WARSAW, Poland – WARSAW, Poland (AP) — The Polish church and the country's top officials tried Thursday to calm passions over a cross erected in front of the presidential palace in memory of the previous head of state.
The wooden cross has become a flashpoint between conservative Roman Catholic supporters of former President Lech Kaczynski, who was killed along with 95 others in a plane crash in Russia in April, and Poles supporting the separation of church and state.
The dispute also has highlighted a rivalry between the pro-Catholic Law and Justice party that supported Kaczynski — which is led by his twin brother Jaroslaw Kaczynski — and the governing Civic Platform party of the newly elected president, Bronislaw Komorowski.
Poland, the birthplace of the late pope John Paul II, is an overwhelmingly conservative Roman Catholic nation, where religion still yields great power over the society and politics.
Scouting groups put up the cross to Kaczynski and the other plane crash victims several days after the April 10 crash, and it has become a major site of mourning over the national tragedy.
Komorowski, who was sworn in last week, wants the cross removed. He is supported by secular Poles who say that the cross does not belong in a public space and should be moved to a church.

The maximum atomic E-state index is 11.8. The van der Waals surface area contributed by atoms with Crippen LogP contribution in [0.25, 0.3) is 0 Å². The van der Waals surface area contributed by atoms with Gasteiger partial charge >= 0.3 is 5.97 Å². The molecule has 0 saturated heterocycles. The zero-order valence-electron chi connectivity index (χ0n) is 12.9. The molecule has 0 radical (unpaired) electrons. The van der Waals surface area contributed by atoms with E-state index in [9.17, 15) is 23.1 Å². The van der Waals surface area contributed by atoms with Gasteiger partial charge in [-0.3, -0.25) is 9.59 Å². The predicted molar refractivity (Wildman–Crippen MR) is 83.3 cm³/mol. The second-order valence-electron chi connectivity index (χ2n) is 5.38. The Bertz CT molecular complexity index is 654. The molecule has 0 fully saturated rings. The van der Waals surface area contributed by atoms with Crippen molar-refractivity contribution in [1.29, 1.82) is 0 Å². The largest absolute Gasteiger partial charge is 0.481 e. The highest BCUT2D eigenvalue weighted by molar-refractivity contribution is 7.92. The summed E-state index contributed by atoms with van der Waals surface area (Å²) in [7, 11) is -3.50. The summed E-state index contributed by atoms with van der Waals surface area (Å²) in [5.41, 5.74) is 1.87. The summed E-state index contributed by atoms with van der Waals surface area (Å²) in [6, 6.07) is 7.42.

But Komorowski has faced resistance from the self-described "defenders of the cross" who are protecting it around the clock to prevent its removal.
The presidential palace unveiled a plaque bearing a small engraved cross which commemorates the tragedy on the building's facade in hopes it will calm the dispute.
Komorowski himself did not attend, but he was represented at the unveiling ceremony by the head of the presidential chancellery, Jacek Michalowski. Prime Minister Donald Tusk said he hoped the plaque would be accepted as a gesture of "good will."
Warsaw Archbishop Kazimierz Nycz and other bishops appealed Thursday to a group that has blocked the removal of the cross to allow it to be moved to a nearby church. He also called on Poles not to make the religious symbol the object of political disputes.
Those defending the cross, however, said they were unimpressed by the plaque and would continue to keep vigil at the cross until a larger memorial to Kaczynski is built.